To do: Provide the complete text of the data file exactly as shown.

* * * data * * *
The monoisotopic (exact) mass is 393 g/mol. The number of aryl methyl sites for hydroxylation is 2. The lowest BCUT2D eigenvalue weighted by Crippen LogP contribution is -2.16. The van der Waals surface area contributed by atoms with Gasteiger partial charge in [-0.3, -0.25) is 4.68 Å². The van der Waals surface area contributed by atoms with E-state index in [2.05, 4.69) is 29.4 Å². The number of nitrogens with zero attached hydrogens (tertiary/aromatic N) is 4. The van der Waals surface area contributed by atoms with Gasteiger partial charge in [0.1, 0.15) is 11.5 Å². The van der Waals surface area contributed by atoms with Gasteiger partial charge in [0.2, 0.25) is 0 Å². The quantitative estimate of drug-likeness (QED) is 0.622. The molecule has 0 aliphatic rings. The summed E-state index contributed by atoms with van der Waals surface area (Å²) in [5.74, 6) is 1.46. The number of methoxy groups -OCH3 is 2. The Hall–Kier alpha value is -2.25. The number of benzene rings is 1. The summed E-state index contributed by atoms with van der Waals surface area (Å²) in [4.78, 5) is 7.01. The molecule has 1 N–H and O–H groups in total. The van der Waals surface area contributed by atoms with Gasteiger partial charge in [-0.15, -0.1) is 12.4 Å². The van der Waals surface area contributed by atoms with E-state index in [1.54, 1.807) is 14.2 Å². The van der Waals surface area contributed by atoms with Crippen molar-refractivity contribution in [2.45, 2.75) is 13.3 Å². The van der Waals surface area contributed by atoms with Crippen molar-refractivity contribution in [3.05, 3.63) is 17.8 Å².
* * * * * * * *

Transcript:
The monoisotopic (exact) mass is 393 g/mol. The number of aryl methyl sites for hydroxylation is 2. The lowest BCUT2D eigenvalue weighted by Crippen LogP contribution is -2.16. The van der Waals surface area contributed by atoms with Gasteiger partial charge in [-0.3, -0.25) is 4.68 Å². The van der Waals surface area contributed by atoms with E-state index in [2.05, 4.69) is 29.4 Å². The number of nitrogens with zero attached hydrogens (tertiary/aromatic N) is 4. The van der Waals surface area contributed by atoms with Gasteiger partial charge in [0.1, 0.15) is 11.5 Å². The van der Waals surface area contributed by atoms with Gasteiger partial charge in [0.2, 0.25) is 0 Å². The quantitative estimate of drug-likeness (QED) is 0.622. The molecule has 0 aliphatic rings. The summed E-state index contributed by atoms with van der Waals surface area (Å²) in [5.74, 6) is 1.46. The number of methoxy groups -OCH3 is 2. The Hall–Kier alpha value is -2.25. The number of benzene rings is 1. The summed E-state index contributed by atoms with van der Waals surface area (Å²) in [4.78, 5) is 7.01. The molecule has 1 N–H and O–H groups in total. The van der Waals surface area contributed by atoms with Gasteiger partial charge in [-0.15, -0.1) is 12.4 Å². The van der Waals surface area contributed by atoms with E-state index in [1.54, 1.807) is 14.2 Å². The van der Waals surface area contributed by atoms with Crippen molar-refractivity contribution in [2.45, 2.75) is 13.3 Å². The van der Waals surface area contributed by atoms with Crippen molar-refractivity contribution in [3.05, 3.63) is 17.8 Å².